TweetOnce more, I’ve dragged myself away from my usual obsessive witterings about Marvelman to write about another, different, long-lost British superhero. Right now, as you’re reading this, the Internet is about to explode/has already exploded with the news that Grant Morrison and Steve Yeowell’s Zenith is finally being reprinted by British publishing company Rebellion. Zenith […]
At last weekend’s C2E2 the Rebellion/2000 AD crowd was out and represented by marketing man about town Michael Molcher. Snapping a pic of him and his fellow boothworkers you could not help but notice that they were wearing T-shirs baring the logo of Zenith, which is, after Marvelman, perhaps the greatest “lost” superhero of UK comics. Created by Grant Morrison and Steve Yeowell, with original character designs by Brendan McCarthy , it first appeared in in 2000 AD #535 in August 1987, and ran for four story arcs, or ‘phases,’ which finished up in 2000 AD #805 in October 1992. It ran in about 80 issues of the comic; the first three phases were collected in five volumes by Titan Books between 1988 and 1990. Phase Four has never been reprinted.
by Laura Sneddon–Over the last few weeks, my good friend Pádraig Ó Méalóid has been writing a series of articles about Alan Moore and Superfolks, which became an edgeways look at the long running friction between Moore and fellow writer, Grant Morrison. While Moore has previously spoken out about his thoughts on Morrison in various interviews, Morrison has generally kept quiet on the issue. There have been occasional barbs of course, and plenty of praise, but very little on the actual facts of the matter.
TweetIt’s getting tougher all the time, as Paul McCartney would’ve likely sung if the Beatles had reunited for a jaded comeback tour in the 1990s. All you want in life is for Stephanie Brown to get just one bit of respect, but time and time again your dreams are shatteringly recoloured at the last moment. And […]
In 1977 Dial Press of New York published Robert Mayer’s first novel, Superfolks. It was, amongst other things, a story of a middle-aged man coming to terms with his life, an enormous collection of 1970s pop-culture references, some now lost to the mists of time, and a satire on certain aspects of the comic superhero, but would probably be largely unheard of these days if it wasn’t for the fact that it is regularly mentioned for its supposed influence on a young Alan Moore and his work, particularly on Watchmen, Marvelman, and his Superman story, Whatever Happened to the Man of Tomorrow? There’s also a suggestion that it had an influence on his proposal to DC Comics for the unpublished cross-company ‘event,’ Twilight of the Superheroes. But who’s saying these things, what are they saying, and is any of it actually true?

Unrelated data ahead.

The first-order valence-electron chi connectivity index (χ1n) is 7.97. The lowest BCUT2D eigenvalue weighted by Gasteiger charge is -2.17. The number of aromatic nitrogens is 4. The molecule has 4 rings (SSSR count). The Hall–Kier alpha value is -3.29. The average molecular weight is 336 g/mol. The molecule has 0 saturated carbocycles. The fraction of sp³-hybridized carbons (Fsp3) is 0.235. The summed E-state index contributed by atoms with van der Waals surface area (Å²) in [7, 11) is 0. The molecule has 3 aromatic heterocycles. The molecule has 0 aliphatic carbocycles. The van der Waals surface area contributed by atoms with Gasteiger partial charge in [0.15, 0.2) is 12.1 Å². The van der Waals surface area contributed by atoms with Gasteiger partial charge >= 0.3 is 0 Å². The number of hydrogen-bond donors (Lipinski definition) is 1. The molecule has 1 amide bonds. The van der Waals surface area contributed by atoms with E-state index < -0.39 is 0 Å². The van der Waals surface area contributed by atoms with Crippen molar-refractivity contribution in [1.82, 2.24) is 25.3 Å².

TweetThe atmosphere waiting in line for “The Writer’s Room” panel was highly charged. Any one of these comics writers garners a massive following, but putting them together was like some kind of nexus of writing mystique. All the better if you happened to be a fan of all three, like many practically jumping up and […]
TweetMarc Tyler Nobleman wrote Bill the Boy Wonder: The Secret Co-Creator of Batman, which came out a couple months back. The book is about Bill Finger, who was responsible for an awful lot of the Batman mythology, even though Batman (co-)creator Bob Kane was the only officially recognized creator. This is why they named the Bill Finger […]
That’s a lot to promise. When mold-breaking comics retailers James Sime and Kirsten Baldock united with iFanboy podcast host Ron Richards to put together a show—“all magick, no science” as Sime repeated over the weekend—their goal was to dismantle the current model of comic book conventions and build something new in its place.